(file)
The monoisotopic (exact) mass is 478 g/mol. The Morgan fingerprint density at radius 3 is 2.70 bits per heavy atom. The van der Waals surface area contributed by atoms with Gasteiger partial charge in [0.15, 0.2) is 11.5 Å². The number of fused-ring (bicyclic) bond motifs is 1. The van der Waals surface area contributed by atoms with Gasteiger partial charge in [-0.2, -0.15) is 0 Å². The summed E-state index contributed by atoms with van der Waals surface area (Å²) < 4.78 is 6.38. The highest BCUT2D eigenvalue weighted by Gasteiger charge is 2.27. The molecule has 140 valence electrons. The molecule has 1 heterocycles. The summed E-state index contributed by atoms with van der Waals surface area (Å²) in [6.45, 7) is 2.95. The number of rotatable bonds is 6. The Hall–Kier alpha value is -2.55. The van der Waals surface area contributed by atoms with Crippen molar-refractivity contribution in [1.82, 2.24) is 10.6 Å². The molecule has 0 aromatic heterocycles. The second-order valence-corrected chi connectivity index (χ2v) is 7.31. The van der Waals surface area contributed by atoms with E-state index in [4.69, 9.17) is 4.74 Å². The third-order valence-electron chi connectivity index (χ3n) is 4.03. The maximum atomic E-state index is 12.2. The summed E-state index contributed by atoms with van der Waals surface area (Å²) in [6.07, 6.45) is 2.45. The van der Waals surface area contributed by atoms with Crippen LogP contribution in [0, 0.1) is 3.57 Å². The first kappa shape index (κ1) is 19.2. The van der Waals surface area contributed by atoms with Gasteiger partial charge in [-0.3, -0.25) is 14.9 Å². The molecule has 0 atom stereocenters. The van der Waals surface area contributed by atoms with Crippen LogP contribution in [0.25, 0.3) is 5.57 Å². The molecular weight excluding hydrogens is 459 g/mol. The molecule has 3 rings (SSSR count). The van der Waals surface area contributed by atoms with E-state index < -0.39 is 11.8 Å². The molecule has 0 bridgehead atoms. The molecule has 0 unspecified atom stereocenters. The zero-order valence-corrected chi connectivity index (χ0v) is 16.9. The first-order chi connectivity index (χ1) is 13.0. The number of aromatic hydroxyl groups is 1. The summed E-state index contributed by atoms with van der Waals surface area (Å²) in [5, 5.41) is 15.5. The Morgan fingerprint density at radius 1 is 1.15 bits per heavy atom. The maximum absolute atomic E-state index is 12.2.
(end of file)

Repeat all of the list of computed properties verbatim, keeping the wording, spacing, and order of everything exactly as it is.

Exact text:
The monoisotopic (exact) mass is 478 g/mol. The Morgan fingerprint density at radius 3 is 2.70 bits per heavy atom. The van der Waals surface area contributed by atoms with Gasteiger partial charge in [0.15, 0.2) is 11.5 Å². The number of fused-ring (bicyclic) bond motifs is 1. The van der Waals surface area contributed by atoms with Gasteiger partial charge in [-0.2, -0.15) is 0 Å². The summed E-state index contributed by atoms with van der Waals surface area (Å²) < 4.78 is 6.38. The highest BCUT2D eigenvalue weighted by Gasteiger charge is 2.27. The molecule has 140 valence electrons. The molecule has 1 heterocycles. The summed E-state index contributed by atoms with van der Waals surface area (Å²) in [6.45, 7) is 2.95. The number of rotatable bonds is 6. The Hall–Kier alpha value is -2.55. The van der Waals surface area contributed by atoms with Crippen molar-refractivity contribution in [1.82, 2.24) is 10.6 Å². The molecule has 0 aromatic heterocycles. The second-order valence-corrected chi connectivity index (χ2v) is 7.31. The van der Waals surface area contributed by atoms with E-state index in [4.69, 9.17) is 4.74 Å². The third-order valence-electron chi connectivity index (χ3n) is 4.03. The maximum atomic E-state index is 12.2. The summed E-state index contributed by atoms with van der Waals surface area (Å²) in [6.07, 6.45) is 2.45. The van der Waals surface area contributed by atoms with Crippen LogP contribution in [0, 0.1) is 3.57 Å². The first kappa shape index (κ1) is 19.2. The van der Waals surface area contributed by atoms with Gasteiger partial charge in [-0.3, -0.25) is 14.9 Å². The molecule has 0 atom stereocenters. The van der Waals surface area contributed by atoms with Crippen LogP contribution in [0.25, 0.3) is 5.57 Å². The molecular weight excluding hydrogens is 459 g/mol. The molecule has 3 rings (SSSR count). The van der Waals surface area contributed by atoms with E-state index < -0.39 is 11.8 Å². The molecule has 0 bridgehead atoms. The molecule has 0 unspecified atom stereocenters. The zero-order valence-corrected chi connectivity index (χ0v) is 16.9. The first-order chi connectivity index (χ1) is 13.0. The number of aromatic hydroxyl groups is 1. The summed E-state index contributed by atoms with van der Waals surface area (Å²) in [5, 5.41) is 15.5. The Morgan fingerprint density at radius 1 is 1.15 bits per heavy atom. The maximum absolute atomic E-state index is 12.2.